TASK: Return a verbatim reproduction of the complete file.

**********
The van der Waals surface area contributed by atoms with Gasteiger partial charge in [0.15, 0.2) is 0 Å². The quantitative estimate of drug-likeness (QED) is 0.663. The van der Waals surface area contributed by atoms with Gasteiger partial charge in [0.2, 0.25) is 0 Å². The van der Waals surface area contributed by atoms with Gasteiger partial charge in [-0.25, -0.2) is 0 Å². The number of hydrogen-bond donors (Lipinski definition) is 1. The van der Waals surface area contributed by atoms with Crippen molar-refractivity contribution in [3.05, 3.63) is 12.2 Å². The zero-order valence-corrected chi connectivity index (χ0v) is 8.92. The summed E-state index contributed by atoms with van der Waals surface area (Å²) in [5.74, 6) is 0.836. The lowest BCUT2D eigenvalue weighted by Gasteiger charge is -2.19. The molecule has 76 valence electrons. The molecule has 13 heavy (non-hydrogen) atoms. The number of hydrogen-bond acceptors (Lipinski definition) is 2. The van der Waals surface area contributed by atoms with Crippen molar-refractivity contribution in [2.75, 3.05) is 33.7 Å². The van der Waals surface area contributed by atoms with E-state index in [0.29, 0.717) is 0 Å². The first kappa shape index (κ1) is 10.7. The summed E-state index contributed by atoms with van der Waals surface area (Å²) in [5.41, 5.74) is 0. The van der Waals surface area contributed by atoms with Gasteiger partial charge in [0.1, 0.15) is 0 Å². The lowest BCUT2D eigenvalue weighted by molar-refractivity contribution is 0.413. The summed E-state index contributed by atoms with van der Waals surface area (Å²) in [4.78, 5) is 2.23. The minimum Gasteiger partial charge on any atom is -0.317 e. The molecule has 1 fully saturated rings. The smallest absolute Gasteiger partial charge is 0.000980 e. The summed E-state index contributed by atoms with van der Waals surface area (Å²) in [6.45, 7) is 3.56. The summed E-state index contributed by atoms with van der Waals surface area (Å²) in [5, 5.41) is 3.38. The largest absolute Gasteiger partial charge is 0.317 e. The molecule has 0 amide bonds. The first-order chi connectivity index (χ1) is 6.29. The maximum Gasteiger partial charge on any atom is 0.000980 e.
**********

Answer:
The van der Waals surface area contributed by atoms with Gasteiger partial charge in [0.15, 0.2) is 0 Å². The quantitative estimate of drug-likeness (QED) is 0.663. The van der Waals surface area contributed by atoms with Gasteiger partial charge in [0.2, 0.25) is 0 Å². The van der Waals surface area contributed by atoms with Gasteiger partial charge in [-0.25, -0.2) is 0 Å². The number of hydrogen-bond donors (Lipinski definition) is 1. The van der Waals surface area contributed by atoms with Crippen molar-refractivity contribution in [3.05, 3.63) is 12.2 Å². The zero-order valence-corrected chi connectivity index (χ0v) is 8.92. The summed E-state index contributed by atoms with van der Waals surface area (Å²) in [5.74, 6) is 0.836. The lowest BCUT2D eigenvalue weighted by Gasteiger charge is -2.19. The molecule has 76 valence electrons. The molecule has 13 heavy (non-hydrogen) atoms. The number of hydrogen-bond acceptors (Lipinski definition) is 2. The van der Waals surface area contributed by atoms with Crippen molar-refractivity contribution in [2.75, 3.05) is 33.7 Å². The van der Waals surface area contributed by atoms with E-state index in [0.29, 0.717) is 0 Å². The first kappa shape index (κ1) is 10.7. The summed E-state index contributed by atoms with van der Waals surface area (Å²) in [5.41, 5.74) is 0. The van der Waals surface area contributed by atoms with Gasteiger partial charge in [0.1, 0.15) is 0 Å². The lowest BCUT2D eigenvalue weighted by molar-refractivity contribution is 0.413. The summed E-state index contributed by atoms with van der Waals surface area (Å²) in [4.78, 5) is 2.23. The minimum Gasteiger partial charge on any atom is -0.317 e. The molecule has 1 fully saturated rings. The smallest absolute Gasteiger partial charge is 0.000980 e. The summed E-state index contributed by atoms with van der Waals surface area (Å²) in [6.45, 7) is 3.56. The summed E-state index contributed by atoms with van der Waals surface area (Å²) in [5, 5.41) is 3.38. The largest absolute Gasteiger partial charge is 0.317 e. The molecule has 0 amide bonds. The first-order chi connectivity index (χ1) is 6.29. The maximum Gasteiger partial charge on any atom is 0.000980 e.